Frédéric Bastiat wrote:And now that the legislators and do-gooders have so futilely inflicted so many systems upon society, may they finally end where they should have begun: May they reject all systems, and try liberty; for liberty is an acknowledgment of faith in God and His works.
Count Axel Oxenstierna wrote:Dost thou not know, my son, with how little wisdom the world is governed?

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Re: Revenue cliffs

Post by Martin Blank » Sun Dec 30, 2012 6:20 am

Over the last few weeks, a number of politicians on all sides and from both the Executive and Legislative Branches have done something that I both expected but would not have been surprised to not see: back off of their stated principles and allow some room for the Other Side's requests. The spending cuts still seem to be a question mark, and tax rates for those making over $400,000 per year seem set to rise. That is, of course, if both houses of Congress can get the legislation through in time.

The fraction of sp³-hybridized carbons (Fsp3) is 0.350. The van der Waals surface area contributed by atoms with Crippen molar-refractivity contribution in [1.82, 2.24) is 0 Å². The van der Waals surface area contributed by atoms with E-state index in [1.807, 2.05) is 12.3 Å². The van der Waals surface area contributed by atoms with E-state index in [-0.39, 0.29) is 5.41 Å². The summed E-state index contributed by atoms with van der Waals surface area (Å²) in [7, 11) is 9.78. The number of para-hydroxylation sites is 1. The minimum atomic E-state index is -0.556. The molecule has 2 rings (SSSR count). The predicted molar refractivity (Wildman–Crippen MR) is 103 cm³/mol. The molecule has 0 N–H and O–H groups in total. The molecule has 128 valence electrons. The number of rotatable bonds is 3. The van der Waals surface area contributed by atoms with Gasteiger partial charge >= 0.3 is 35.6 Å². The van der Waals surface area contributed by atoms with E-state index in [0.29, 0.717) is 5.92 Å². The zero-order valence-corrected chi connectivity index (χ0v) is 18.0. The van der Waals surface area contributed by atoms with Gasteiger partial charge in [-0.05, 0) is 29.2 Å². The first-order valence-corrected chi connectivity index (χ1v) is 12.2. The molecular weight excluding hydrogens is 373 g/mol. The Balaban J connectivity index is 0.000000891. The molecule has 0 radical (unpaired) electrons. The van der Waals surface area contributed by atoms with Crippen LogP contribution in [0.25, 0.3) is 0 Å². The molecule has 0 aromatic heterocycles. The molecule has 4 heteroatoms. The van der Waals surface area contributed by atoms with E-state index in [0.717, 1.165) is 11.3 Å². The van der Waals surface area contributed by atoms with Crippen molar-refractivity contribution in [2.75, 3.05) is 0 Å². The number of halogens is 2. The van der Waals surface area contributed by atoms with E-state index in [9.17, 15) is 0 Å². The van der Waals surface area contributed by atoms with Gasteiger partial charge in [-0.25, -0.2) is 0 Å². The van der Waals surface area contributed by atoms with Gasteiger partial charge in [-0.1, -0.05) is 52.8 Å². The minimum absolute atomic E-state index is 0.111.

There's also the possibility of a bandage deal that maintains the status quo for a month or two. I don't think this is a good idea because it's a smaller version of kicking the can down the road that the government has been doing. We need a long-term deal in place, something that makes the changes permanent (or at least as permanent as legislation can be) because the markets will seize on that as a sign of political stability. That may help stabilize the Eurozone as well, something it drastically needs.

I'm frustrated with both sides but at least we're seeing signs of compromise. Maybe we'll actually see something get done in the next couple of days (or the next couple of weeks).